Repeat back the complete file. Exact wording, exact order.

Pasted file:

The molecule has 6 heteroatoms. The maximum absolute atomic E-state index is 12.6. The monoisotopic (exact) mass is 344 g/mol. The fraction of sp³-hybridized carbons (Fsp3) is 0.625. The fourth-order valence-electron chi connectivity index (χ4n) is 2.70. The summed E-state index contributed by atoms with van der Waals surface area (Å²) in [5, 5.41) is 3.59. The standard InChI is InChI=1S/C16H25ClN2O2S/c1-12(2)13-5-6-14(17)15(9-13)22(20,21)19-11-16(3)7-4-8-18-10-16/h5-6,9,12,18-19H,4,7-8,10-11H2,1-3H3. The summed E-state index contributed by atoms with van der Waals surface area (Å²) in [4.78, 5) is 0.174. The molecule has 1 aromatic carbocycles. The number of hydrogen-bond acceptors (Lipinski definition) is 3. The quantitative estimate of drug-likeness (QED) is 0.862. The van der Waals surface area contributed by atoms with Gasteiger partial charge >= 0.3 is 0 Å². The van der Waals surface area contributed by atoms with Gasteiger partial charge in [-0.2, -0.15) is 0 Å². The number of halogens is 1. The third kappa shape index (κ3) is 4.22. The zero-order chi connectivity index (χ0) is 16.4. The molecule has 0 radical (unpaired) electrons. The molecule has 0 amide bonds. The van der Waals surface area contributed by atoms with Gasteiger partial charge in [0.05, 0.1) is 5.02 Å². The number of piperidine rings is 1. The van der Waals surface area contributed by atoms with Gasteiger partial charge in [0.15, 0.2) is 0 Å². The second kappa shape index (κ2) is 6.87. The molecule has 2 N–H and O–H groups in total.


The molecule has 6 heteroatoms. The maximum absolute atomic E-state index is 12.6. The monoisotopic (exact) mass is 344 g/mol. The fraction of sp³-hybridized carbons (Fsp3) is 0.625. The fourth-order valence-electron chi connectivity index (χ4n) is 2.70. The summed E-state index contributed by atoms with van der Waals surface area (Å²) in [5, 5.41) is 3.59. The standard InChI is InChI=1S/C16H25ClN2O2S/c1-12(2)13-5-6-14(17)15(9-13)22(20,21)19-11-16(3)7-4-8-18-10-16/h5-6,9,12,18-19H,4,7-8,10-11H2,1-3H3. The summed E-state index contributed by atoms with van der Waals surface area (Å²) in [4.78, 5) is 0.174. The molecule has 1 aromatic carbocycles. The number of hydrogen-bond acceptors (Lipinski definition) is 3. The quantitative estimate of drug-likeness (QED) is 0.862. The van der Waals surface area contributed by atoms with Gasteiger partial charge >= 0.3 is 0 Å². The van der Waals surface area contributed by atoms with Gasteiger partial charge in [-0.2, -0.15) is 0 Å². The number of halogens is 1. The third kappa shape index (κ3) is 4.22. The zero-order chi connectivity index (χ0) is 16.4. The molecule has 0 radical (unpaired) electrons. The molecule has 0 amide bonds. The van der Waals surface area contributed by atoms with Gasteiger partial charge in [0.05, 0.1) is 5.02 Å². The number of piperidine rings is 1. The van der Waals surface area contributed by atoms with Gasteiger partial charge in [0.15, 0.2) is 0 Å². The second kappa shape index (κ2) is 6.87. The molecule has 2 N–H and O–H groups in total.